Our city’s waste and recycling services, an AGM, and 30 years to celebrate
The recent Forum 3000 on August 4 saw a lively discussion about city waste management – a topic that concerns us all.
To begin, Michelle James, the City of Melbourne’s community liaison for CBD residents, presented the council’s Participate 3000 community consultation results. Key take-aways were that residents wanted more initiatives to improve safety in the city (top concern), more greenery, more non-commercial/people-friendly spaces and to maintain the freeze on late night venues.
The new CBD Neighbourhood Portal is worth a visit: participate.melbourne.vic.gov.au/cbd-neighbourhood-portal/priorities
Waste management is a complicated topic
Donna Portis and her team, who are responsible for waste and recycling services in the City of Melbourne, gave a presentation.
Dealing with waste in a modern, densely populated city centre is not a simple matter. There is e-waste, chemical waste, cardboard, charity goods, hard waste, organic, cigarette butts, glass, batteries, and tin cans, just to name a few. Today, as citizens of a crowded planet, we are concerned about disposing of waste intelligently. Recycling as much as possible is a top priority.
Donna Portis and Jorja Pindor, who have recently taken the lead roles at City of Melbourne, have wide responsibilities. Their team’s aim for the future is to improve services in many areas such as:
- Reducing trucks on the road
- Increasing graffiti removal services
- Waste reduction through recycling
- Improving the standard of street cleaning
- Addressing the litter problem
- Contributing to safety initiatives for all city occupants.
One aim is to extend the food organics collection based on experience with current trial areas surrounding the CBD. Trials for high-rise dwellings in the CBD are planned to start soon.
The City of Melbourne website and the CBD Neighbourhood Portal provide a convenient place to report issues.
As with any active forum, there was some robust discussion and comments provided by residents. Topics covered included residents continuing to complain about the need for 60 contractors collecting rubbish within the small CBD Hoddle Grid. Why are the collections made early in the morning causing a noise problem for the sleeping population?
While compactors are a good idea in principle, some are noted to not be working properly. One complaint was that even after 12 months of effort, the City of Melbourne was not able to fix a problem of a compactor restricting access to a building and using up too much pedestrian pavement, apart from constantly breaking down.
A question about the availability of smaller compactors was raised without a definitive reply being provided.
Residents supported the idea of more recycling, more intelligent separation of waste. Will the plan to double recycling in future be implemented? There was some comment about the need for a more “hands on” approach.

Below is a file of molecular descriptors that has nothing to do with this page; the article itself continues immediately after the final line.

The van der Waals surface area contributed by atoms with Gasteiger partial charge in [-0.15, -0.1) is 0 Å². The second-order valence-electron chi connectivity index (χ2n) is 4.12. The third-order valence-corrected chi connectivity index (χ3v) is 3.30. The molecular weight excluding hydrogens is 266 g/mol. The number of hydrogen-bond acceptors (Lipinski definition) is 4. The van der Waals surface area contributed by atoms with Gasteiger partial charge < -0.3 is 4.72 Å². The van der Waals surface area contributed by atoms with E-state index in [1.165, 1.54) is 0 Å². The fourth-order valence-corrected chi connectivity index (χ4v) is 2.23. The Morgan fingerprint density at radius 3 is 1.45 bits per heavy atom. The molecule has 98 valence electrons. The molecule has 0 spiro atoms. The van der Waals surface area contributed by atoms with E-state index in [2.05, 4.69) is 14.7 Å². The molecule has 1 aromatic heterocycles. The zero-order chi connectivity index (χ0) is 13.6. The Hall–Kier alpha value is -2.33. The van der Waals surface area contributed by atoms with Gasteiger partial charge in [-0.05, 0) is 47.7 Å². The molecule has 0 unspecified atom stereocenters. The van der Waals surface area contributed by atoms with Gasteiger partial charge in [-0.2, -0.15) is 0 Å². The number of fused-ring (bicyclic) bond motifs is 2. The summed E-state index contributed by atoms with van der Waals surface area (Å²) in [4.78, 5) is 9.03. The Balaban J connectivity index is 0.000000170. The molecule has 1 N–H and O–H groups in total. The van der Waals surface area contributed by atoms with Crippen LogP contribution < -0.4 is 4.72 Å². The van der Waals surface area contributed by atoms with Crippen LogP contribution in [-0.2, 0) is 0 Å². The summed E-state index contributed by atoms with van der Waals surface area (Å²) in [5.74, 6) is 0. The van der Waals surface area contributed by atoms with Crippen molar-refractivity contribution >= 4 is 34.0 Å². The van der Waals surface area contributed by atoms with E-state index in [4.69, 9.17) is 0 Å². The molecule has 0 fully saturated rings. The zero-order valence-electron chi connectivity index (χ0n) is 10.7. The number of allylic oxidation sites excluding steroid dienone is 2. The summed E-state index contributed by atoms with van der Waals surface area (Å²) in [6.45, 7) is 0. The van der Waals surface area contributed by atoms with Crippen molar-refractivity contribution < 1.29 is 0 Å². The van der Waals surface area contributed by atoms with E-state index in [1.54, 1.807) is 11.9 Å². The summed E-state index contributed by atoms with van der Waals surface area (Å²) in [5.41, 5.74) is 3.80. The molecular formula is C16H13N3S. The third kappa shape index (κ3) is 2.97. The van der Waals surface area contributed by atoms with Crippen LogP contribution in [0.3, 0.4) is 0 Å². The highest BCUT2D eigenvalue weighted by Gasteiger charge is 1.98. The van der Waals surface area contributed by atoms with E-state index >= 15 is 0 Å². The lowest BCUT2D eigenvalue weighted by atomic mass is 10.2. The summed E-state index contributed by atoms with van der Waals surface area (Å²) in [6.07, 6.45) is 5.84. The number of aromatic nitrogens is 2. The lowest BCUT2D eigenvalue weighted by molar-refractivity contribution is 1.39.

Bins in laneways are unsightly. Policing of the policy that they must be put away each day was not being carried out.
In the interest of expressing their views, the residents felt that the City of Melbourne waste management division seemed to be detached from reality. Ideas were good but execution was poor. Residents thought that their concerns were not being properly addressed.
Further comments noted that there are still problems with cigarette butts littering the streets and not being recycled correctly. There is a need to motivate people. Everyone to play their part – residents, workers, students, visitors.
Commenters agreed that there was a need for MORE education. Waste management and intelligent recycling was a two-way street. Efforts by both council and the people who live, work, and play in the CBD were needed.
Extensive educational waste signage being available on the City of Melbourne website in different languages was praised. However, it is up to building managers and OC committees to do their part and set the example for those living in the building. Persistence is the key. There are always new people coming to the city who are not familiar with the “way we do it”.
These were some of the positive suggestions made during the discussion phase of the evening. Despite some negative comments, the tone was one of people wanting to do better with waste management to continually improve the amenity of city living.
Residents 3000’s AGM with Lord Mayor Sally Capp – Thursday, September 1 at 6pm at the Kelvin Club
This coming month we welcome the Lord Mayor of Melbourne Sally Capp who will address residents and guests at our AGM.
Following formal proceedings, there will be music, refreshments and we understand that our president Rafael Camillo, is organising a special cake (per a gift from the Brunetti Oro on Flinders St) to celebrate the association’s 30-year birthday.
Details to be posted on our website resident3000.com.au and by email. •